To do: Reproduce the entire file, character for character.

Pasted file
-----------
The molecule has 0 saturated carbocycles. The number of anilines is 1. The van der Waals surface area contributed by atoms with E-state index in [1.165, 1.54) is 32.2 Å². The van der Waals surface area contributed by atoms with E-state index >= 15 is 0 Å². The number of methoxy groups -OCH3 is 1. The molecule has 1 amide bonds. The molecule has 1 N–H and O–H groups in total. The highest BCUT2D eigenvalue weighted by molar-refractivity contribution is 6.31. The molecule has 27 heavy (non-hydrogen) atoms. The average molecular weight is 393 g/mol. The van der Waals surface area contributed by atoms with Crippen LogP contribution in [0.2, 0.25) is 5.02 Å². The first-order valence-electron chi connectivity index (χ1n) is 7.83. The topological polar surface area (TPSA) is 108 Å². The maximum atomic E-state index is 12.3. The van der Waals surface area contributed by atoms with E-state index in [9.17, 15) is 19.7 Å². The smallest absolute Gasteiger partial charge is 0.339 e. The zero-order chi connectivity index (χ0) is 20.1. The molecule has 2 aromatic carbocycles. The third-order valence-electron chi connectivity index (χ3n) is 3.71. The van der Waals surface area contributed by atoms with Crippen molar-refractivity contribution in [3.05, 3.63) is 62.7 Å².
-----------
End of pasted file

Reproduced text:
The molecule has 0 saturated carbocycles. The number of anilines is 1. The van der Waals surface area contributed by atoms with E-state index in [1.165, 1.54) is 32.2 Å². The van der Waals surface area contributed by atoms with E-state index >= 15 is 0 Å². The number of methoxy groups -OCH3 is 1. The molecule has 1 amide bonds. The molecule has 1 N–H and O–H groups in total. The highest BCUT2D eigenvalue weighted by molar-refractivity contribution is 6.31. The molecule has 27 heavy (non-hydrogen) atoms. The average molecular weight is 393 g/mol. The van der Waals surface area contributed by atoms with Crippen LogP contribution in [0.2, 0.25) is 5.02 Å². The first-order valence-electron chi connectivity index (χ1n) is 7.83. The topological polar surface area (TPSA) is 108 Å². The maximum atomic E-state index is 12.3. The van der Waals surface area contributed by atoms with E-state index in [9.17, 15) is 19.7 Å². The smallest absolute Gasteiger partial charge is 0.339 e. The zero-order chi connectivity index (χ0) is 20.1. The molecule has 2 aromatic carbocycles. The third-order valence-electron chi connectivity index (χ3n) is 3.71. The van der Waals surface area contributed by atoms with Crippen molar-refractivity contribution in [3.05, 3.63) is 62.7 Å².